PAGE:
Movie: Five Nights at Freddy’s
Production Companies: Blumhouse Productions, Scott Cawthon Productions
Director: Emma Tammi
Producers: Scott Cawthon, Jason Blum
Scriptwriters: Scott Cawthon, Seth Cuddeback, Emma Tammi
Main Cast: Josh Hutcherson, Elizabeth Lail, Piper Rubio, Mary Stuart Masterson, Matthew Lillard
Release Date: 25th October 2023 (UK)
Running Time: 109 minutes
Who knew Five Nights at Freddy’s would be so divisive? For a film which first came about in 2015 the fact it’s taken this long and is still dividing opinions that’s actually kind of impressive. Anyway, in spite of some very well done animatronics there’s very little else which is worth praising from the film, unless you’re a hardcore FNAF lore nerd. And the fact they under utilise Matthew Lillard in a B list horror film is a bigger crime than Freddy Fazbear’s Pizzeria Simulator. So, call me MatPat because I’m taking a look into the messy world of Five Nights at Freddy’s.
Five Nights at Freddy’s is loosely based on the first game of the same name and follows terrible dad and all round heavy sleeper, Mike Schmidt (Hutcherson), as he is forced to take a weird night guard shift at Freddy Fazbear’s Pizza. But this soon turns nightmarish when the animatronics there begin to kill anyone who stays in the restaurant past midnight. Soon, Mike has to find a way to save him, his daughter and poorly defined love interest, Vanessa, from the clutches of the animatronics and a certain evil serial killer, William Afton.
The Lore of Five Nights at Freddy’s
I guess the best place to start is with the animatronics and the lore featured throughout the film because they’re the only highlights. Whether it’s the details like including the Cupcake, the fact Foxy is the only animatronic to sprint or the importance of checking the vents, there’s plenty of niche little moments for long time fans to enjoy. And for a film which only cost $20 million, $10 million less than the dogs**t film that was The Exorcist Believer, the animatronics genuinely look brilliant which again really helps the film as you could believe that they’d kidnap and try to kill people in the restaurant.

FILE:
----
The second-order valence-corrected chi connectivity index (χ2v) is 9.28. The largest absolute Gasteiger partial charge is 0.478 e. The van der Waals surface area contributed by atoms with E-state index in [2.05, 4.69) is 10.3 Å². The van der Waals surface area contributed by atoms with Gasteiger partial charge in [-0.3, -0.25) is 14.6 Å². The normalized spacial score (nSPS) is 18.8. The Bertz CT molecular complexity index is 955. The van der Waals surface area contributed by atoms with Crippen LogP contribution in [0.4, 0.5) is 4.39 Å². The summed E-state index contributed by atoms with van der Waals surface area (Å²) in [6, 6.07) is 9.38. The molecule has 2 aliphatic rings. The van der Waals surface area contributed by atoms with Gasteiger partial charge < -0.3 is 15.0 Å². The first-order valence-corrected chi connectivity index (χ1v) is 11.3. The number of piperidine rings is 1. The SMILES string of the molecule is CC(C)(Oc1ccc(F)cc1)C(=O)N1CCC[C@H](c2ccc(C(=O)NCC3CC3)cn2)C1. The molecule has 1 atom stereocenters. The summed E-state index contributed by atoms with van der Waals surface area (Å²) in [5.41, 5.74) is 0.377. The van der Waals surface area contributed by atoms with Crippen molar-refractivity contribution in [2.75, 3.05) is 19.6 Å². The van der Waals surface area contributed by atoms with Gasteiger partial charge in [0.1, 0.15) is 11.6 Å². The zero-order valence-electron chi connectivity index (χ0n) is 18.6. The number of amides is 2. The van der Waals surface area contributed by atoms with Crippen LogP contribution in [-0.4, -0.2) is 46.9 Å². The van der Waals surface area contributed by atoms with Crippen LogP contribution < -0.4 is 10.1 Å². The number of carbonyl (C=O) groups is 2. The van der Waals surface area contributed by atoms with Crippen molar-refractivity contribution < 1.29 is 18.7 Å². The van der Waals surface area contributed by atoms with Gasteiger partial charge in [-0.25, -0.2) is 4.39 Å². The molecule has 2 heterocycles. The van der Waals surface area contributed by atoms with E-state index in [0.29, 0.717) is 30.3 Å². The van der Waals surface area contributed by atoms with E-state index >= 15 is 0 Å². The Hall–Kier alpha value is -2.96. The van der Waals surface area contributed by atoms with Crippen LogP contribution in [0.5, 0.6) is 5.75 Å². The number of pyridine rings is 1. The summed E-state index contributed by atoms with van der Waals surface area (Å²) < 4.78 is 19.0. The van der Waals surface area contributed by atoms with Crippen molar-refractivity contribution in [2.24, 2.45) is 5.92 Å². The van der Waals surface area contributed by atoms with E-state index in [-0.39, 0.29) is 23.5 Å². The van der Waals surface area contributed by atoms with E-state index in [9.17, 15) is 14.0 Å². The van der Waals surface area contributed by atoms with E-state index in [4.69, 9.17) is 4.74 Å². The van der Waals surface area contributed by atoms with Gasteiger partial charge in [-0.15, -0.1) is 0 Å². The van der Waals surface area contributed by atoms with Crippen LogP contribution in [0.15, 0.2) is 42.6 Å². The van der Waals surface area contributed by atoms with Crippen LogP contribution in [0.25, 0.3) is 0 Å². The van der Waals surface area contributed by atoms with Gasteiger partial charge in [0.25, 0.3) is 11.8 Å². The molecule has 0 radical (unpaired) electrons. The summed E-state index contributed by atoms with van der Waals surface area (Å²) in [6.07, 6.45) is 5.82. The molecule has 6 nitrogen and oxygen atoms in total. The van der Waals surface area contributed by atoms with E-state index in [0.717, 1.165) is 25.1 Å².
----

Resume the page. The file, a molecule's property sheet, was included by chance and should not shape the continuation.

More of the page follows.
I mean even the detailing of Foxy being slightly more skeletal than some of the others, like Freddie or Bonnie, is a lovely detail again. And who could forget the man who’s been tormented by the series so much, MatPat, having a cameo? So, while most of the film is irredeemable garbage, the amount of effort that went into fan service and the animatronics is great to see.
The Screenplay within Five Nights at Freddy’s
Now as to be expected, the FNAF screenplay is about as structurally sound as a house of cards. Case in point, the film is trying to be clever and hiding Vanessa’s connection to Freddy’s but anyone who’s paying any level of attention has probably figured it out from the incredibly subtle hints. Also, once again relying on the deadbeat dad trope to make an audience like your main character actually means your main character has to be likely.
Which is precisely why the film’s screenplay makes Mike as dislikeable as possible as despite him trying to work hard he’s mostly asleep or violently assaulting people, like in the mall at the beginning, which doesn’t really endear him to the audience. Also, so many of the film’s problems are basic misunderstandings as the scene where Jane thinks Mike is beating his daughter is so avoidable if she just moves slightly further forward, rather than unnecessarily jumping to conclusions made by her Reddit true crime story aunt. But the biggest crime the screenplay commits is how little it gives to Matthew Lillard which is an absolute sin.
To summarise Five Nights at Freddy’s, this is a below average adaptation which should never really have had the hype it did considering the end product. So unless you’re a big FNAF fan, there’s not much here for you unless you’re really really into child murdering animatronics and a shitty Springtrap origin post credits scene. But hey, at least Scott got to torture MatPat one more time….
Overall Rating: 4/10 – Disappointing
Target Audience: 15+
Content Warning: Moderate Violence and Gore, Mild Profanity, Moderate Frightening and Intense Scenes